Fresh rhymes from the cities of the rap nation

Never mind the capital... The most celebrated new UK rappers come from outside London and are using the locations in their music. Rahul Verma takes the tour

This year is shaping up as the year that rap from regional Britain trades sniggers and guffaws for "braps" and gun-finger salutes (good things in hip-hop parlance). Rappers including Ghostpoet, DELS, Bang On, Lady Leshurr, RoxXxanne, Envy and Wrigley are reeling off somersaulting couplets and searing bars, putting Liverpool, Manchester, Birmingham, Coventry and Ipswich on the UK's flourishing rap map.

Considering rap has been a school playground pastime and a part of nightlife since the mid-1980s, the passage of homegrown rappers into the UK mainstream has been a long time coming. And for rappers from outside of London, it's been even longer. Now that black British music is ruling the mainstream, so the rappers on its fringes (geographically and stylistically) are coming in from the cold.

A variety of factors have laser-corrected the music industry's myopia, including grime and the internet. Will Ashon, who founded the pioneering London-based indie-hip-hop label Big Dada (Roots Manuva, Ty, Wiley) in 1997, marvels at how times have changed: "If you were an A&R in the 1990s, why would you go to Birmingham or Newcastle and check out the buzzing scene? It's a long way and the thought is, it won't be as good as London. There used to be gate keepers and they were in London; however, with the internet the regional thing starts to break down."

Even 15 years ago, Ashon looked beyond London for talent. "People who aren't from London seem less hooked in to a scene with a set of rules about what's cool, how you hold yourself and move, and what you rap about." He highlights how as scenes become established, individuality wanes. "The first generation of grime – Wiley, Dizzee, Kano – had distinctive voices, you could never mistake one for the other. But now young MCs rap in a generic grime style, and they're not immediately distinctive."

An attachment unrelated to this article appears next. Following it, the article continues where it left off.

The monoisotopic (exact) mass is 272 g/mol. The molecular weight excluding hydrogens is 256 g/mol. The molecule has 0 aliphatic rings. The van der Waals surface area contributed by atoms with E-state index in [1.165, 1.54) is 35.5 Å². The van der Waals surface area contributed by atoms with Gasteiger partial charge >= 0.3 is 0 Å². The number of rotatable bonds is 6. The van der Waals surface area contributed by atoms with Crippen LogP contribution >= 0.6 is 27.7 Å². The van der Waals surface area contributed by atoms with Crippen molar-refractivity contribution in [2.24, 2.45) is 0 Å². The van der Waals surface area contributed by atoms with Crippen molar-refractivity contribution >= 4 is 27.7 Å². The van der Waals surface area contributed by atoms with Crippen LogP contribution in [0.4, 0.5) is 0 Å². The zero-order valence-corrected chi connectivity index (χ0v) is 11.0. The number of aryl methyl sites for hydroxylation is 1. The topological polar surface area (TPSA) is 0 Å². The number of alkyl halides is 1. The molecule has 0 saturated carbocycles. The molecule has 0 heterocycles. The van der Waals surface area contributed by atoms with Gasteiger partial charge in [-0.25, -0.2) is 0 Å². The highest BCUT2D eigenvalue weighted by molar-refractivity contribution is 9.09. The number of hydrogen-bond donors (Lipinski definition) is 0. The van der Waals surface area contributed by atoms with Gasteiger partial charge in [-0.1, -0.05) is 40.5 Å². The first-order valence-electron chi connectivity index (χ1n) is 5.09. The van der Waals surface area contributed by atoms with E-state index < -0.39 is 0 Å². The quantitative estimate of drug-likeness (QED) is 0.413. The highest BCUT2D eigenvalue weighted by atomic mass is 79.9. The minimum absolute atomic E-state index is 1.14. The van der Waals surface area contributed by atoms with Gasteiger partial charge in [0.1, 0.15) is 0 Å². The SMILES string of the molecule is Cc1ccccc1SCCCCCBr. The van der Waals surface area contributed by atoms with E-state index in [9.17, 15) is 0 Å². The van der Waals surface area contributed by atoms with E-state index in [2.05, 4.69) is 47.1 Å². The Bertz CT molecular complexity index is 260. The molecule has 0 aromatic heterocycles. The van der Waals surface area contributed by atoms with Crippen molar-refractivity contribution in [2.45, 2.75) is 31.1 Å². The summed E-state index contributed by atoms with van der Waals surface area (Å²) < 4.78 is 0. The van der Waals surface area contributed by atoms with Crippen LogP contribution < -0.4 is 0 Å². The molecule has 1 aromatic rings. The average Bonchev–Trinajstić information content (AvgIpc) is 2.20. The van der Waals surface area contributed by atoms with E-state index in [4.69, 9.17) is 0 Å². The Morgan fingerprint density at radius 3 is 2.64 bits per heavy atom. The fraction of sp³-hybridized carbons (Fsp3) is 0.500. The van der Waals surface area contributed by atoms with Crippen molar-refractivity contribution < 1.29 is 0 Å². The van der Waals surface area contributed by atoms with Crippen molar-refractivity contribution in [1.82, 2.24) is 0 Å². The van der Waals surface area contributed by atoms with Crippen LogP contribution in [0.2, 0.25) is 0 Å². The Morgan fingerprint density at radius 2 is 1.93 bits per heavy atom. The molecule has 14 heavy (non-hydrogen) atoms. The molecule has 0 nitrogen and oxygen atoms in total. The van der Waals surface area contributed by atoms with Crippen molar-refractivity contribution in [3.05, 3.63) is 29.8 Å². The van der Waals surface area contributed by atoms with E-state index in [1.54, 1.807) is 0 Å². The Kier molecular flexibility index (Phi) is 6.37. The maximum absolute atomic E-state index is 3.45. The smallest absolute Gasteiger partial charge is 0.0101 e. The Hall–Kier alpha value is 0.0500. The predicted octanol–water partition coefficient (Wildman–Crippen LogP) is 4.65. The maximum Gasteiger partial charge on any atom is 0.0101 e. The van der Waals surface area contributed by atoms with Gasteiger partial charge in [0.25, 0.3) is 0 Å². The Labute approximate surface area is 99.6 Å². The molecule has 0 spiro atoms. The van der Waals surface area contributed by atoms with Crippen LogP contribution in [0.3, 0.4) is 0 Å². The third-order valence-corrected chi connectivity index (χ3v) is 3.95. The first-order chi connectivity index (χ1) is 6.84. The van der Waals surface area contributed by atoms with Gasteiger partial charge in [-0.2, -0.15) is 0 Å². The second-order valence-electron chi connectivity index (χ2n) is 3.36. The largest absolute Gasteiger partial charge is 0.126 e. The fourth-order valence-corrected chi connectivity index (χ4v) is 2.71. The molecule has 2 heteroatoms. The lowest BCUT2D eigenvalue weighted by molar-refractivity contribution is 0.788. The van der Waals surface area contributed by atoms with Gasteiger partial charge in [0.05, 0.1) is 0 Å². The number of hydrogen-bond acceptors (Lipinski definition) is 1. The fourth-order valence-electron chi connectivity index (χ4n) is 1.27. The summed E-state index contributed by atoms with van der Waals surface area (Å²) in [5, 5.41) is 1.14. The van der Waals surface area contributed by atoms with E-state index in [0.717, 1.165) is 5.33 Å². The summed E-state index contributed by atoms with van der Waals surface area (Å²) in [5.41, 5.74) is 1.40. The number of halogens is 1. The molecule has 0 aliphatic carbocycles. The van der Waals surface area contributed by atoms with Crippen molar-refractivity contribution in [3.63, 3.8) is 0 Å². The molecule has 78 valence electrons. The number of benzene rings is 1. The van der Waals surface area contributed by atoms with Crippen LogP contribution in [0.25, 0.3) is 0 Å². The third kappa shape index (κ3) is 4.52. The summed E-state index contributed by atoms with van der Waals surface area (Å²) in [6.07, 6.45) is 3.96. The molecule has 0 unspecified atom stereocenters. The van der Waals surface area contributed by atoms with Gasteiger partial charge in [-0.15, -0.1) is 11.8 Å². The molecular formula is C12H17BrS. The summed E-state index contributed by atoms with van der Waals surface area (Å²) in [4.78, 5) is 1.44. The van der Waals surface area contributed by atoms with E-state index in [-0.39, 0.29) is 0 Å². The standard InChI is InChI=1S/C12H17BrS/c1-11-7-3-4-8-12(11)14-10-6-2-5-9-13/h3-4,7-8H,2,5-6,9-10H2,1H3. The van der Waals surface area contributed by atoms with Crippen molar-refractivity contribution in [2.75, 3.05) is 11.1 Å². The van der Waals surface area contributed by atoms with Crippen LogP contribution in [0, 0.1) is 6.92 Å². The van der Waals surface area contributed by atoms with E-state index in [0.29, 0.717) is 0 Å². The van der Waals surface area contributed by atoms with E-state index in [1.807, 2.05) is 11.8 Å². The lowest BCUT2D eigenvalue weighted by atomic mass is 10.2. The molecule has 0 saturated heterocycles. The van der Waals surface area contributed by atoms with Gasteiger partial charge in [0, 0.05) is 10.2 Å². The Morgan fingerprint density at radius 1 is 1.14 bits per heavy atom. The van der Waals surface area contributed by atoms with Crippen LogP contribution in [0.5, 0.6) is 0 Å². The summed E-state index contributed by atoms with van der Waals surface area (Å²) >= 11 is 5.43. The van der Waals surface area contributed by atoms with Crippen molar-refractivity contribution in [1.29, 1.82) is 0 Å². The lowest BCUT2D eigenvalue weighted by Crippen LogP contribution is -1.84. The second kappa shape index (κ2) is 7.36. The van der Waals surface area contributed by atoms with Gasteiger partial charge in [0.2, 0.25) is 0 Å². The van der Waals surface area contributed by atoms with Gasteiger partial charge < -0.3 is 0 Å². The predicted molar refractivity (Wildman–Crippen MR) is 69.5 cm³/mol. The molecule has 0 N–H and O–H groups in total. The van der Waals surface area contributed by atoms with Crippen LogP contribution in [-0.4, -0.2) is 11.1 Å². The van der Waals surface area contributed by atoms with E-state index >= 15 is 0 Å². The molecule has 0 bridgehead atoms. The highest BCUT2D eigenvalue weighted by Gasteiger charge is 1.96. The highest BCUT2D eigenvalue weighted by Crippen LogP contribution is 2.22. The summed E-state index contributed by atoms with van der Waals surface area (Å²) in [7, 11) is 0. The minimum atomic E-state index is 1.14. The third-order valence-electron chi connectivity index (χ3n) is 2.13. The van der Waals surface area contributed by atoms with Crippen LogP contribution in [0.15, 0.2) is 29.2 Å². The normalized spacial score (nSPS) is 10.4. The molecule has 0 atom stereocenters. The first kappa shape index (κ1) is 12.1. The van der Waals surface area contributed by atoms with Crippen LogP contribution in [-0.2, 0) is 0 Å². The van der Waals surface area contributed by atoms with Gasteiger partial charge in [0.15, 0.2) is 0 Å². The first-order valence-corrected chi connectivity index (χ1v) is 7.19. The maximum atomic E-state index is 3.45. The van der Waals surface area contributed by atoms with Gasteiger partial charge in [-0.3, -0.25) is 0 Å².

As a result, fans, A&Rs and labels are looking further afield for rappers with a different swagger and twang, and something else to say. Here's a guide to where some of 2011's most exciting MCs have been shaped.

MANCHESTER

For a city so influential in shaping modern music (Joy Division, the Haçienda, Happy Mondays, Stone Roses, Oasis), Manchester has been surprisingly barren in rap terms. Broke'n'English flew the flag in the early 1990s, while Grand Central Records specialised in DJ Shadow-style instrumental hip-hop mosaics with Rae & Christian, and Aim.

The rainy city in 2011 seems more grime-focused. Liquid, Shifty and Wrigley have drawn plaudits from Tim Westwood (Radio 1) and Wiley, the grime godfather and kingmaker who was instrumental in the careers of Dizzee, Kano, Chipmunk and Roll Deep. Wiley has brought Wrigley into his rising talent collective the A List, giving the hungry, feisty MC a platform to prove that "if you think Manchester's like Corrie, it's not".

LIVERPOOL

The scouse-rapper Bang On breaks off from watching Jeremy Kyle (no, really) to explain how he made his mark in 2009 with "Scally Thug", his take on Rusko's "Cockney Thug", and signed to Big Dada last year.

He's unlike any rapper you've ever heard – his scouse street slang flows like a dam-busting torrent, requiring picking apart, and his YouTube videos could do with subtitles.